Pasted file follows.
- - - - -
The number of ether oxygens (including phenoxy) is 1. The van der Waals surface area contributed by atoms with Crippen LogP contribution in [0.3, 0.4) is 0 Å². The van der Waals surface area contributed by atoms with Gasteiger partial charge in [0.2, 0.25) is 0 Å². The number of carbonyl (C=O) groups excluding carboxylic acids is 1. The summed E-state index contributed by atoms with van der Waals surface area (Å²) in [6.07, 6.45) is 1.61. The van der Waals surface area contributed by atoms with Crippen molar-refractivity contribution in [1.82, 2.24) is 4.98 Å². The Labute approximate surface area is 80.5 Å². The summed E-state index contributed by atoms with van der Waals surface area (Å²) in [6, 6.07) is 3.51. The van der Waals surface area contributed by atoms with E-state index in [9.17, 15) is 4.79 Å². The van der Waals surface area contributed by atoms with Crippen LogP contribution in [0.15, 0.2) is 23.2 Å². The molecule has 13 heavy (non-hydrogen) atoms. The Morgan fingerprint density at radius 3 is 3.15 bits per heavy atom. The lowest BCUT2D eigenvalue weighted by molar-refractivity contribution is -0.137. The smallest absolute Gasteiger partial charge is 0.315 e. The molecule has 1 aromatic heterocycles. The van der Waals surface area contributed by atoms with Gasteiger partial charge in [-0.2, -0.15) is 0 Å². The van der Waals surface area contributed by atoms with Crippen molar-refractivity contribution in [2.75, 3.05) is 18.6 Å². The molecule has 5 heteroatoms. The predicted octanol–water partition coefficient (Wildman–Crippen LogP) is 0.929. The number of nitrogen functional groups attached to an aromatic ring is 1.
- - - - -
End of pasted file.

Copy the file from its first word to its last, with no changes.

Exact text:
The number of ether oxygens (including phenoxy) is 1. The van der Waals surface area contributed by atoms with Crippen LogP contribution in [0.3, 0.4) is 0 Å². The van der Waals surface area contributed by atoms with Gasteiger partial charge in [0.2, 0.25) is 0 Å². The number of carbonyl (C=O) groups excluding carboxylic acids is 1. The summed E-state index contributed by atoms with van der Waals surface area (Å²) in [6.07, 6.45) is 1.61. The van der Waals surface area contributed by atoms with Crippen molar-refractivity contribution in [1.82, 2.24) is 4.98 Å². The Labute approximate surface area is 80.5 Å². The summed E-state index contributed by atoms with van der Waals surface area (Å²) in [6, 6.07) is 3.51. The van der Waals surface area contributed by atoms with E-state index in [9.17, 15) is 4.79 Å². The van der Waals surface area contributed by atoms with Crippen LogP contribution in [0.15, 0.2) is 23.2 Å². The molecule has 13 heavy (non-hydrogen) atoms. The Morgan fingerprint density at radius 3 is 3.15 bits per heavy atom. The lowest BCUT2D eigenvalue weighted by molar-refractivity contribution is -0.137. The smallest absolute Gasteiger partial charge is 0.315 e. The molecule has 1 aromatic heterocycles. The van der Waals surface area contributed by atoms with Gasteiger partial charge in [-0.2, -0.15) is 0 Å². The van der Waals surface area contributed by atoms with Crippen molar-refractivity contribution in [2.75, 3.05) is 18.6 Å². The molecule has 5 heteroatoms. The predicted octanol–water partition coefficient (Wildman–Crippen LogP) is 0.929. The number of nitrogen functional groups attached to an aromatic ring is 1.